Biology is a result of evolution. This fact is at the core of research ideas pursued at OSS lab. Headed by Orkun S. Soyer,
the lab aims to (i) understand evolutionary and ecological principles that can explain the mechanistic basis of the structure and dynamics of biological systems, and (ii) utilise these principles in systems and synthetic biology, i.e. for understanding and engineering.
Within this broad remit, our current focus is on metabolism at the level of cells and microbial communities. We utilise computational modelling and experimental approaches to study; (i) the metabolic system dynamics arising from enzymatic reaction motifs, (ii) the quantitative basis of metabolic interactions in constructed synthetic microbial communities and complex natural communities, (iii) the role of metabolism in cellular interactions (including host-parasite interactions), (iv) the evolution of metabolism and metabolic interactions, and most recently (v) the role and use of electrical signals in interfacing with metabolism.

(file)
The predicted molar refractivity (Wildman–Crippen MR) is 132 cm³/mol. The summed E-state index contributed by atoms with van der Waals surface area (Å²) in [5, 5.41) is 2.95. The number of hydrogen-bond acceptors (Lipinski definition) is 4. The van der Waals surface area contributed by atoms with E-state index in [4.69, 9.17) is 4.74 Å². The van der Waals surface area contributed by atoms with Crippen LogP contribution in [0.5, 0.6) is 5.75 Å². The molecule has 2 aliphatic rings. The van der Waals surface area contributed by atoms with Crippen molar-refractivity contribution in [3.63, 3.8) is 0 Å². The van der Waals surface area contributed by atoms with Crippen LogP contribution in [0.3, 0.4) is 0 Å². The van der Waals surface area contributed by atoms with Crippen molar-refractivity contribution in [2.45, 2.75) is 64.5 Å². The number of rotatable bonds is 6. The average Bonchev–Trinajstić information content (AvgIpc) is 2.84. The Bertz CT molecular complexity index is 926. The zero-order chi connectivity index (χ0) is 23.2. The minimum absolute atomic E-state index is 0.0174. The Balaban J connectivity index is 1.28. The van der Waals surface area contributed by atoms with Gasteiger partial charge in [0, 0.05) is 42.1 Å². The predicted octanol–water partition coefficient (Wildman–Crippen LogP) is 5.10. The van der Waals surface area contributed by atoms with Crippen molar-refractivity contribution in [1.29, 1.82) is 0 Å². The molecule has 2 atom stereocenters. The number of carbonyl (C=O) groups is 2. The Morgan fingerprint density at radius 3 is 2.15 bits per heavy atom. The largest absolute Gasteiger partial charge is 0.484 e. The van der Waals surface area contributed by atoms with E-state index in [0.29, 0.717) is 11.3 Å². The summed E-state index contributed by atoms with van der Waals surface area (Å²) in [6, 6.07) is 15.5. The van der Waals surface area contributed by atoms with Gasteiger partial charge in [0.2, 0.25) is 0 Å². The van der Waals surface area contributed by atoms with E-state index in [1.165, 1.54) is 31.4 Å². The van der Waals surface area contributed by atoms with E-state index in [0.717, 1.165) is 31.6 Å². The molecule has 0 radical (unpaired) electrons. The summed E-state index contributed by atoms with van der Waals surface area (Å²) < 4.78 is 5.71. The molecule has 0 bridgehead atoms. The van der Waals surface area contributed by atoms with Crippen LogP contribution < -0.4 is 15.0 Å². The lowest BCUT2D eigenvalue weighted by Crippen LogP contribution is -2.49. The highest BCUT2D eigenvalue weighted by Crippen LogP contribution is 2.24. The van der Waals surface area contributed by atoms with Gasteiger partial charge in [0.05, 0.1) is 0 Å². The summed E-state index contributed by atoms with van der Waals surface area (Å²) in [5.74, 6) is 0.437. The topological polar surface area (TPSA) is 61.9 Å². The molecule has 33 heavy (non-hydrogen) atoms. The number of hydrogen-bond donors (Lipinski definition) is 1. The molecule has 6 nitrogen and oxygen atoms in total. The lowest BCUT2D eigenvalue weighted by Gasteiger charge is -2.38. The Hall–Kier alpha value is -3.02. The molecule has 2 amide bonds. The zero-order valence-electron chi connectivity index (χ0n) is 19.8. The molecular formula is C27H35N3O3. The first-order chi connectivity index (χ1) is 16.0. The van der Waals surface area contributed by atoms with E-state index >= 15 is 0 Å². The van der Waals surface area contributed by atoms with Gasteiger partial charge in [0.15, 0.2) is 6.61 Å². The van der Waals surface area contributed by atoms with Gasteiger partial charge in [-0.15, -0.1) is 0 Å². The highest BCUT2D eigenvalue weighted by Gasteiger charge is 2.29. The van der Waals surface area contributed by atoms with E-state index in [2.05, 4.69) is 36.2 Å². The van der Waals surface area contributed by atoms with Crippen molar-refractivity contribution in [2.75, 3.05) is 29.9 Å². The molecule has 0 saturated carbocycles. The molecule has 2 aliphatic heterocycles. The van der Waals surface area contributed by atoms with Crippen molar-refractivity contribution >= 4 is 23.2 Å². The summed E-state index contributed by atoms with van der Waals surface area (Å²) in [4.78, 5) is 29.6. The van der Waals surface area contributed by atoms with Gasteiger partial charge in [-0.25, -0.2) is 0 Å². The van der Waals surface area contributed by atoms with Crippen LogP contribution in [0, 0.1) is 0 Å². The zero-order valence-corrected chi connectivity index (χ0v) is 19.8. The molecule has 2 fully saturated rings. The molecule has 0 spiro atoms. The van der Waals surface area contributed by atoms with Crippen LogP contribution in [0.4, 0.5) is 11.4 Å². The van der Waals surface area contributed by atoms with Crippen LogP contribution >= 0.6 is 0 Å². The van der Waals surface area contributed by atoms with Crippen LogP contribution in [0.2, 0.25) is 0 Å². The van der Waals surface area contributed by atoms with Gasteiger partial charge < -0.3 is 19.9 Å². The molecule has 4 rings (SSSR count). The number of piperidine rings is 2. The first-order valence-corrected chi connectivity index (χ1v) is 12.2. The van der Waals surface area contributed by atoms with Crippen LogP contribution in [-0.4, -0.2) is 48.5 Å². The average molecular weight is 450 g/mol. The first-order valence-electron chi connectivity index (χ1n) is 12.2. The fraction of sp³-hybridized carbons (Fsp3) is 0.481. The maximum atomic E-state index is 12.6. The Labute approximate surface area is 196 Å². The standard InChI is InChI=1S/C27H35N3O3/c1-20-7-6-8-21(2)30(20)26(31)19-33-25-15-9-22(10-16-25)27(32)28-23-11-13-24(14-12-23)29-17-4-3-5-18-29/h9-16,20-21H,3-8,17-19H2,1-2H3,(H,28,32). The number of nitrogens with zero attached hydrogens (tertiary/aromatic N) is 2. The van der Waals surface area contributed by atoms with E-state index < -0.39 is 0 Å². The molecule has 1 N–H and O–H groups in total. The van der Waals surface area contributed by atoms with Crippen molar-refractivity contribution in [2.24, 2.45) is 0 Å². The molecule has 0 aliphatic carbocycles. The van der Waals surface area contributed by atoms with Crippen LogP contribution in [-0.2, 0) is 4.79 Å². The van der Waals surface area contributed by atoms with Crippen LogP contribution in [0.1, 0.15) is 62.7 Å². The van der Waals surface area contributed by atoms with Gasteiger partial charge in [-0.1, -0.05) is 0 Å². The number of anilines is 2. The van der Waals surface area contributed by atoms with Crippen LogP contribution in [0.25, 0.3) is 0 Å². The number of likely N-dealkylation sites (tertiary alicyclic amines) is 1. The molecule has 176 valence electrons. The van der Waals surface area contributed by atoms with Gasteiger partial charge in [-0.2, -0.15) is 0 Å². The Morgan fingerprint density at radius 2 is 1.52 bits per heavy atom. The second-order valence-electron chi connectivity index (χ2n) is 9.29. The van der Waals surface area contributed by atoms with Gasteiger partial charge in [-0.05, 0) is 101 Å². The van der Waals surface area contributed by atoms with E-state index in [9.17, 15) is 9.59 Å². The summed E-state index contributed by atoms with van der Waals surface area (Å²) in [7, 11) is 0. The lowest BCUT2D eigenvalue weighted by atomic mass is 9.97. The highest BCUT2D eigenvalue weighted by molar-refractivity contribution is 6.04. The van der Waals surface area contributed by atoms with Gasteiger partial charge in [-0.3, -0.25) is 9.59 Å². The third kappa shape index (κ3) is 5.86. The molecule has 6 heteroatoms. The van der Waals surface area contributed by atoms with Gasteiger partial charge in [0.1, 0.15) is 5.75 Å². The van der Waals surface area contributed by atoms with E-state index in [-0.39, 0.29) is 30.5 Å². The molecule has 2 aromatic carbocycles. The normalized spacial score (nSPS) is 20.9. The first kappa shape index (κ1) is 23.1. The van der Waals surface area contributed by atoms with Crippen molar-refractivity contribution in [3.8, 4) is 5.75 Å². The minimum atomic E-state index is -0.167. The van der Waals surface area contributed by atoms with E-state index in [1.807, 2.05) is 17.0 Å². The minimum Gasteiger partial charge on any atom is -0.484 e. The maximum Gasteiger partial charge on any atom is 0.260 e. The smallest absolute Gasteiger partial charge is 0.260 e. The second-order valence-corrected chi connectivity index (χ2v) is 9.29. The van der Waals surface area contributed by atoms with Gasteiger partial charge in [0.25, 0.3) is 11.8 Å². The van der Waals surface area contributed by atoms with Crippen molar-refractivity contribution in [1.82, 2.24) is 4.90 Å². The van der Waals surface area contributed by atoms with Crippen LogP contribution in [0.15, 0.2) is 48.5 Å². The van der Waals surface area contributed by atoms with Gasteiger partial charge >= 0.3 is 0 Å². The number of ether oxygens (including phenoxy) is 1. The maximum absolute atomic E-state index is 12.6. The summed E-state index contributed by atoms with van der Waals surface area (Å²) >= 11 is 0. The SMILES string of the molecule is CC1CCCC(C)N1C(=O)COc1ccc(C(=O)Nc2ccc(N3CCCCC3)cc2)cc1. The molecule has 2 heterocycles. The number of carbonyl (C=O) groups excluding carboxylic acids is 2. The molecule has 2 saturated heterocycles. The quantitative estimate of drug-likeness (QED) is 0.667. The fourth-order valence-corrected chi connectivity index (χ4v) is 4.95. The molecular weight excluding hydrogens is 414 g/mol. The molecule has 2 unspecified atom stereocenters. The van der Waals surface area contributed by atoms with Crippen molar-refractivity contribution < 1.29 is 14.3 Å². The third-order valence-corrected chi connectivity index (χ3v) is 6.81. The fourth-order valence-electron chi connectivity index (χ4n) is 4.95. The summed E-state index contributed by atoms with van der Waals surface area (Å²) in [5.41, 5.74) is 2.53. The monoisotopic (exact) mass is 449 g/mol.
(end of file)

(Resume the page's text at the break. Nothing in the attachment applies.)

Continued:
Our experimental work focuses on monocultures and constructed communities of different microorganisms, ranging from anaerobes to phototrophs and including both model organisms and environmental isolates. We are also leading two larger scale studies on complex communities found in industrial anaerobic digestion plants, focusing on understanding and engineering these communities (see methanogenic communities project), as well as predicting their temporal stability (see anaerodynamics project).
Our research draws on a range of collaborations with experts from biology, engineering, chemistry, physics, and mathematics. Within the University of Warwick, we are a founding member of the recent Warwick BioElectricity (BEE) group. We are part of the School of Life Sciences (SLS), Warwick Centre for Integrative Synthetic Biology (WISB), and the EPSRC/BBSRC Centre for Doctoral Training in Synthetic Biology (SynBioCDT).